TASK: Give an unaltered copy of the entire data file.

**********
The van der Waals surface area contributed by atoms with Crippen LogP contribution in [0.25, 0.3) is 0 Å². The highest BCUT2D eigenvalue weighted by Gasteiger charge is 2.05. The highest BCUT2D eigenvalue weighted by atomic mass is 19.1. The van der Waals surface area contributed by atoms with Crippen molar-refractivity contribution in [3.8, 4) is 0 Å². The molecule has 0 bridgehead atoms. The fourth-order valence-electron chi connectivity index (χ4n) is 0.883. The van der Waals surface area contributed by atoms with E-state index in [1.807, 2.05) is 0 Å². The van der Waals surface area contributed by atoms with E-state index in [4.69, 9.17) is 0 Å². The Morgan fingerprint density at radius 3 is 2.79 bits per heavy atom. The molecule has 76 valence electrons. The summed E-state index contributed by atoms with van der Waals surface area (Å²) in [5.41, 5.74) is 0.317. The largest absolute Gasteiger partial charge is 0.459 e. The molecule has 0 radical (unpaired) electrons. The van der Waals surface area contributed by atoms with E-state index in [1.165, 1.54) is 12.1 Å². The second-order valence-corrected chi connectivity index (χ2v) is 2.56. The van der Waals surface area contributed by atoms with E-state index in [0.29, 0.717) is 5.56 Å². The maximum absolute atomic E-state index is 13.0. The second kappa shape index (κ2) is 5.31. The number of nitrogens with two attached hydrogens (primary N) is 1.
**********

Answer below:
The van der Waals surface area contributed by atoms with Crippen LogP contribution in [0.25, 0.3) is 0 Å². The highest BCUT2D eigenvalue weighted by Gasteiger charge is 2.05. The highest BCUT2D eigenvalue weighted by atomic mass is 19.1. The van der Waals surface area contributed by atoms with Crippen molar-refractivity contribution in [3.8, 4) is 0 Å². The molecule has 0 bridgehead atoms. The fourth-order valence-electron chi connectivity index (χ4n) is 0.883. The van der Waals surface area contributed by atoms with E-state index in [1.807, 2.05) is 0 Å². The van der Waals surface area contributed by atoms with E-state index in [4.69, 9.17) is 0 Å². The Morgan fingerprint density at radius 3 is 2.79 bits per heavy atom. The molecule has 76 valence electrons. The summed E-state index contributed by atoms with van der Waals surface area (Å²) in [5.41, 5.74) is 0.317. The largest absolute Gasteiger partial charge is 0.459 e. The molecule has 0 radical (unpaired) electrons. The van der Waals surface area contributed by atoms with E-state index in [1.165, 1.54) is 12.1 Å². The second-order valence-corrected chi connectivity index (χ2v) is 2.56. The van der Waals surface area contributed by atoms with E-state index in [0.29, 0.717) is 5.56 Å². The maximum absolute atomic E-state index is 13.0. The second kappa shape index (κ2) is 5.31. The number of nitrogens with two attached hydrogens (primary N) is 1.